Danspeckgruber Financial Times Editorial Outlines Strategy for Ending War in Syria

A new Financial Times editorial by LISD Director, Wolfgang Danspeckgruber and co-authored by Mar Gregorios Yohanna Ibrahim, Syrian Orthodox Archbishop of Aleppo, "Syria's Agony Can End After All Parties Talk," (FT.com registration required) discusses the role of the US, Russia, Iran, and China, as well as regional powers, in ending the war in Syria. The editorial outlines three critical steps necessary for ending the war. The three steps call for 1) an immediate ceasefire, 2) the delivery of humanitarian assistance to all Syrians, and 3) the beginnings of negotiations among domestic and international parties involved. Danspeckgruber and Mar Gregorios write, "The only effective way forward is an immediate, concerted, and unified international strategy that engages those whose interests have prolonged the battle thus far."

As part of the international strategy, the authors also argue for the creation of a "Syria Contact Group" in a step similar to the Dayton Process and efforts to resolve the Yugoslav crisis in the 1990s. While urging concerted effort among global powers to facilitate a ceasefire in Syria and to mitigate regional spill-over of the conflict, Danspeckgruber and Mar Gregorios also note that any solution to the current crisis must be undertaken in cooperation with Syrians with an eye toward domestic political realities. "[S]teps by the international community should occur in tandem with an internal political process that is not only inclusive of all Syrians, but also led by Syrians," they argue. "This includes religious leaders of all faiths, as these faith leaders ensure the continuation of a functioning societal fabric in Syria and help soften any radical rhetoric that may hold the political process hostage."

Wolfgang Danspeckgruber is the Founding Director of the Liechtenstein Institute on Self-Determination at Princeton University and has been teaching on issues of state, security, self-determination, diplomacy, and crisis diplomacy at Princeton's Woodrow Wilson School of Public and International Affairs and the Department of Politics since 1988. Danspeckgruber was educated at the Universities of Linz and Vienna, Austria, (ML; DLaws) and at the Graduate Institute of International Studies, University of Geneva, Switzerland (PhD). Following his Austrian military service (Lieutenant, Reserve) he served as special assistant to the Commander of the Austrian National Defense Academy. Danspeckgruber was a visiting scholar at the Fletcher School of Law and Diplomacy, and held fellowships at the Center of Science and International Affairs at the Kennedy School of Government at Harvard University, and at Princeton's Center of International Studies. From 2008 to 2010 during Austria's Membership in the United Nations Security Council he served as advisor to the Permanent Mission of Austria to the United Nations. He also has advised the Permanent Mission of the Principality of Liechtenstein to the United Nations. Danspeckgruber researches, writes and teaches on security and state building issues in the Caucasus, Central Asia, and the wider Middle East; on theory and practice of international diplomacy, private, and crisis diplomacy; the International Criminal Court; and issues concerning Religion and Diplomacy. Since 2001 he has visited Afghanistan, China, Georgia, India (Kashmir), Israel, Oman, Pakistan, Saudi Arabia, Turkey, Turkmenistan, Uzbekistan, and has been involved in related private diplomacy. Until 2000, Danspeckgruber was involved in private diplomacy in Southeastern Europe and the Caucasus, and has also worked with the Ahtisaari Team and the EU Special Representative on the status of Kosovo. He conducted fact-finding missions to Bosnia and Herzegovina, Croatia, Hungary, Kosovo, Macedonia, Montenegro, Slovenia, and Yugoslavia/Serbia.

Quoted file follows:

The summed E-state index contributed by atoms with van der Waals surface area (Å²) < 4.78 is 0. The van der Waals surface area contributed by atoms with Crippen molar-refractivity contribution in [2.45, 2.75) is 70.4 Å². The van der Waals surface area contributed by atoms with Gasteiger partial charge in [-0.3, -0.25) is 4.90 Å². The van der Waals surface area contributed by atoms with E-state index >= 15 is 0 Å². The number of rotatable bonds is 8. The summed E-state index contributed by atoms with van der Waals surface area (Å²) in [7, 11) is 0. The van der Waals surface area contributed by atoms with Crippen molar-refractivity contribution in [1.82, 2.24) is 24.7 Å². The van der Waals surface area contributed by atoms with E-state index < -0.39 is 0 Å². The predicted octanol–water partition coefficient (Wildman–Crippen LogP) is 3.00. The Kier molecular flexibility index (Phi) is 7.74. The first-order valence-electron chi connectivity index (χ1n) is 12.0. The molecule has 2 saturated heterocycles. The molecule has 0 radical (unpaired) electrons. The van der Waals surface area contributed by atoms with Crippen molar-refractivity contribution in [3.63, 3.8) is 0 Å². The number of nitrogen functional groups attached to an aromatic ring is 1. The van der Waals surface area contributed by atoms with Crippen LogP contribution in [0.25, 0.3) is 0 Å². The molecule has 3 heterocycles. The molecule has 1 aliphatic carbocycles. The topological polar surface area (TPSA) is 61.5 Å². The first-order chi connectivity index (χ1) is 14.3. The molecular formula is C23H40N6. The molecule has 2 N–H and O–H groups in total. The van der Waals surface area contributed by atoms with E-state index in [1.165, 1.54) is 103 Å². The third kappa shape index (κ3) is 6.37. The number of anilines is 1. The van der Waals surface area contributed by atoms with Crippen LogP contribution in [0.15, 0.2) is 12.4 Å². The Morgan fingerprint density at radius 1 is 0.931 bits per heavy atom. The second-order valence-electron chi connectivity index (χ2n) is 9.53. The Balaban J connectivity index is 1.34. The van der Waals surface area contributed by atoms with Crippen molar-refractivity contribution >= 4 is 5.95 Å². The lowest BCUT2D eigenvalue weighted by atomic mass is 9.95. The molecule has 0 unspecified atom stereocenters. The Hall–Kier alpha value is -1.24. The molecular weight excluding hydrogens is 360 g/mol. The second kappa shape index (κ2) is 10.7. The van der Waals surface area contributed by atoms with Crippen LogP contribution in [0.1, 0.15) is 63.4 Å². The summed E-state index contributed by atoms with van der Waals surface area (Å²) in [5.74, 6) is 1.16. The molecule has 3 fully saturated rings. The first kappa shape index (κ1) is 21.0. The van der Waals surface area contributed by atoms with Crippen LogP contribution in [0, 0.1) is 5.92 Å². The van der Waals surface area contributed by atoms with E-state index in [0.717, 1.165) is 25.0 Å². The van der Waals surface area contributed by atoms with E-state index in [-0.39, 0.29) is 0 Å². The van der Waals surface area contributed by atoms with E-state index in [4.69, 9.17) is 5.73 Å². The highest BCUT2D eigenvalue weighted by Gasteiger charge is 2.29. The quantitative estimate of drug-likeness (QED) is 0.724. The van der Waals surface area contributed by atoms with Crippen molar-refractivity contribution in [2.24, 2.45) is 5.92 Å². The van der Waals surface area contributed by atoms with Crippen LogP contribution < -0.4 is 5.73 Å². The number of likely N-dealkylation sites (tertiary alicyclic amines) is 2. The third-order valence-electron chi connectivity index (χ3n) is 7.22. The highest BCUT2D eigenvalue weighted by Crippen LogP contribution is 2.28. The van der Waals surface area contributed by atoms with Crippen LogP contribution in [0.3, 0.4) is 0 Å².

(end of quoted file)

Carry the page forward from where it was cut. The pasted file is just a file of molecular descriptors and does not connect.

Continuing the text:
Archbishop Mar Gregorios Yohanna Ibrahim holds degrees from St. Ephrem Theological Seminary in Zahle, the Oriental Institute in Rome, the Pontifical Oriental Institute in Rome, and Birmingham University in the UK where he received his PhD and wrote a dissertation entitled, “Christian Arabs in Mesopotamia before Islam.” He has held positions in Iraq, Sweden, Holland, Belgium, and Lebanon, and has served as Archbishop in Syria since 1979. He is and has been a committee member on many religious boards, including the Global Christian Forum, the Executive Committee of the Middle East Council of Churches, and the Central Committee of the World Council of Churches. He has acted as a representative of the Syrian Orthodox Church of Antioch at international, regional, and local conferences since 1980. Most recently, he assisted in preparation of the Papal Visit to Lebanon and attended the G8 Religious Summit in Bordeaux, France, as well as the UN Alliance of Civilizations in Doha.